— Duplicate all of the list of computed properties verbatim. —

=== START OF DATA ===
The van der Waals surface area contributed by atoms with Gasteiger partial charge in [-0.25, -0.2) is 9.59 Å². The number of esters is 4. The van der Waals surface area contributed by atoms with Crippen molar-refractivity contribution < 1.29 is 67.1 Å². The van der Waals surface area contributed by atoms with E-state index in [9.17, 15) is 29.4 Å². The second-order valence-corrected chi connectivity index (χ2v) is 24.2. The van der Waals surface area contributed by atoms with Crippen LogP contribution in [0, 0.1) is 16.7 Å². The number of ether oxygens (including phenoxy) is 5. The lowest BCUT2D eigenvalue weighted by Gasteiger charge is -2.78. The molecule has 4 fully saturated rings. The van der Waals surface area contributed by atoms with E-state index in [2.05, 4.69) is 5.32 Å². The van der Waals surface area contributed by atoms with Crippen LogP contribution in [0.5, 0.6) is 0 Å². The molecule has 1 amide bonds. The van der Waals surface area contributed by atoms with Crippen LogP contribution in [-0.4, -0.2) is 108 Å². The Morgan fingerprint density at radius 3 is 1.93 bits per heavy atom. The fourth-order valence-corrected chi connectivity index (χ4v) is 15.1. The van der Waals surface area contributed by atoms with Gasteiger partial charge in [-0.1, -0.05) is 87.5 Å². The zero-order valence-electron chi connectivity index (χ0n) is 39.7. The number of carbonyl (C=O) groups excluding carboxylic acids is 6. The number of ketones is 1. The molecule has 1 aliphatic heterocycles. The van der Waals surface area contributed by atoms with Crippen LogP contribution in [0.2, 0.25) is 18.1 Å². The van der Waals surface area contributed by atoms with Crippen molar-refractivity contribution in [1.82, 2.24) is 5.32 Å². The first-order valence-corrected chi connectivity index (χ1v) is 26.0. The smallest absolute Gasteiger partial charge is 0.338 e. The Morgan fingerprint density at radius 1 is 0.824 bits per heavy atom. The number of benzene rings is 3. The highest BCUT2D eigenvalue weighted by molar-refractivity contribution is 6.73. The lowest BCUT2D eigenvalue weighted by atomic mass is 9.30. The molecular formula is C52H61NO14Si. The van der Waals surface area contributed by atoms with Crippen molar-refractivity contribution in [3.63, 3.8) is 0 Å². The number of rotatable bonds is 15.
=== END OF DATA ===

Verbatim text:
The van der Waals surface area contributed by atoms with Gasteiger partial charge in [-0.25, -0.2) is 9.59 Å². The number of esters is 4. The van der Waals surface area contributed by atoms with Crippen molar-refractivity contribution < 1.29 is 67.1 Å². The van der Waals surface area contributed by atoms with E-state index in [9.17, 15) is 29.4 Å². The second-order valence-corrected chi connectivity index (χ2v) is 24.2. The van der Waals surface area contributed by atoms with Crippen LogP contribution in [0, 0.1) is 16.7 Å². The number of ether oxygens (including phenoxy) is 5. The lowest BCUT2D eigenvalue weighted by Gasteiger charge is -2.78. The molecule has 4 fully saturated rings. The van der Waals surface area contributed by atoms with E-state index in [2.05, 4.69) is 5.32 Å². The van der Waals surface area contributed by atoms with Crippen LogP contribution in [0.5, 0.6) is 0 Å². The molecule has 1 amide bonds. The van der Waals surface area contributed by atoms with Crippen LogP contribution in [-0.4, -0.2) is 108 Å². The Morgan fingerprint density at radius 3 is 1.93 bits per heavy atom. The fourth-order valence-corrected chi connectivity index (χ4v) is 15.1. The van der Waals surface area contributed by atoms with Gasteiger partial charge in [-0.1, -0.05) is 87.5 Å². The zero-order valence-electron chi connectivity index (χ0n) is 39.7. The number of carbonyl (C=O) groups excluding carboxylic acids is 6. The number of ketones is 1. The molecule has 1 aliphatic heterocycles. The van der Waals surface area contributed by atoms with Crippen LogP contribution in [0.2, 0.25) is 18.1 Å². The van der Waals surface area contributed by atoms with Crippen molar-refractivity contribution in [1.82, 2.24) is 5.32 Å². The first-order valence-corrected chi connectivity index (χ1v) is 26.0. The smallest absolute Gasteiger partial charge is 0.338 e. The Morgan fingerprint density at radius 1 is 0.824 bits per heavy atom. The number of benzene rings is 3. The highest BCUT2D eigenvalue weighted by molar-refractivity contribution is 6.73. The lowest BCUT2D eigenvalue weighted by atomic mass is 9.30. The molecular formula is C52H61NO14Si. The van der Waals surface area contributed by atoms with Crippen molar-refractivity contribution in [3.63, 3.8) is 0 Å². The number of rotatable bonds is 15.